Experimenting with photos, albums, and galleries.
December 6, 2016. Congress Ave. Austin, Texas. Taken on my walk to the post office.
Evening walk around the lake. We’re having an unusually warm and dry winter.
The fairies have been making sculptures with the bike racks again.
When I walked up to the post office, I stumbled across a couple of pianos.
Recently I’ve noticed in movies or TV shows that during a lecture every college student is rapidly typing away on a laptop. As a teacher, I think I would find it very disturbing. I’d wonder, are they taking notes or messaging friends? Are they mentally present at all? How does one even speak to a room of people whose eyes are focused elsewhere? Where’s the physical and emotional feedback when
“The real voyage of discovery is not to seek new landscapes but to look upon the world with fresh eyes.” –Proust
About 9 last night I remembered that I’d seen that the fencing had been removed around Town Lake Park. So AJM and I walked down and took a stroll through Austin’s newest park. We were not alone. Couples lingered here and there under the full moon. We stood at the top of the observation mound and exclaimed our love for Austin.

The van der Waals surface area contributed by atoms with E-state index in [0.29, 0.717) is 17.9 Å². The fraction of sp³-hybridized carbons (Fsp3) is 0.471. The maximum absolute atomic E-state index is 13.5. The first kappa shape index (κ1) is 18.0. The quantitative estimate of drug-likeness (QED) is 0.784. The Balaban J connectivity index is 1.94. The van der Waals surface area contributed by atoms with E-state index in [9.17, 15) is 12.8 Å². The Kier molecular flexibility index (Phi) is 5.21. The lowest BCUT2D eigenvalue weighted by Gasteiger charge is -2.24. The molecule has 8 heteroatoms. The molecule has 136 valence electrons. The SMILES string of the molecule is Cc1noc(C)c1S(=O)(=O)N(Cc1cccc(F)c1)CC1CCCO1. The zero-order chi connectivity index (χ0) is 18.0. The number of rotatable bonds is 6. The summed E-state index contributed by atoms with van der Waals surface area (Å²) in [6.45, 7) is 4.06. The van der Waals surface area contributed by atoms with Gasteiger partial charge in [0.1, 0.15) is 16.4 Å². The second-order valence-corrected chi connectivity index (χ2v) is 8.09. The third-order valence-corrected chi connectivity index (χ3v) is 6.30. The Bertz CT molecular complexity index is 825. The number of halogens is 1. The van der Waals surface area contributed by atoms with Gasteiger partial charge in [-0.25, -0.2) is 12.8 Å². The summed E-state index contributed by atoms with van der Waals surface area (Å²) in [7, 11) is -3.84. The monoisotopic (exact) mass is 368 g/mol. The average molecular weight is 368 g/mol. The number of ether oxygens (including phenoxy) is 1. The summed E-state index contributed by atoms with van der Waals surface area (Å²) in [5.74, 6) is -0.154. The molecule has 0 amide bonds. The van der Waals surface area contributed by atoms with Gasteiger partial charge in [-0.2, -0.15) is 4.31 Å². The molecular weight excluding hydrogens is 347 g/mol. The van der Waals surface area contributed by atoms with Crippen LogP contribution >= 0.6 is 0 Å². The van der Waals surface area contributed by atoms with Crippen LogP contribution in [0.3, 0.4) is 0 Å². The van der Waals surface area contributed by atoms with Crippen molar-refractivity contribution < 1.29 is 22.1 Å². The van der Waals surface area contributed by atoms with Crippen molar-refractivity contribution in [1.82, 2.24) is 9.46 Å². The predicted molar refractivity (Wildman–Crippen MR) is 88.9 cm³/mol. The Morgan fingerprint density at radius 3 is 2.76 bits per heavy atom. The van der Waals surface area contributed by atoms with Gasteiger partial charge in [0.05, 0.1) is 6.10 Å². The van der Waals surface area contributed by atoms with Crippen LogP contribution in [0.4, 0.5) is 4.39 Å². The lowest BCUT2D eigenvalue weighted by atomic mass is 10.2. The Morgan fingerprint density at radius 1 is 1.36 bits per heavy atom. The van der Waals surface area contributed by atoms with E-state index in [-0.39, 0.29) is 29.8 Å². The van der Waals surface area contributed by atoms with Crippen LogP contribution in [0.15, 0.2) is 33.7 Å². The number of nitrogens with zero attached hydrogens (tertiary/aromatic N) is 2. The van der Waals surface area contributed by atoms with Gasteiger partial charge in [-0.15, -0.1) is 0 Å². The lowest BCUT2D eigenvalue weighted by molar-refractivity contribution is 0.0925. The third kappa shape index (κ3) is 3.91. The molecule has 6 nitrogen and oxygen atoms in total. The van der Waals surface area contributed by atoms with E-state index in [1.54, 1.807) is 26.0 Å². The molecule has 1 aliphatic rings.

So close, yet so far out.Or to quote another South Austin motto. “We’re all here because we’re not all there.” Another great sign from the mid-twentieth century motels that once lined Congress Avenue. This one saved and restored. The History of the Austin Motel
I’m biased towards novels that evoke a concrete sense of place. Bram Stoker described Whitby so accurately that I felt giddy with recognition when I saw it. Fiction makes familiar the streets of San Francisco, the burroughs of New York, and the glitter of LA. However, portrayals of Smalltown, USA, tend more toward the metaphorical than the actual. Curious about how other writers set their works in a mid-sized city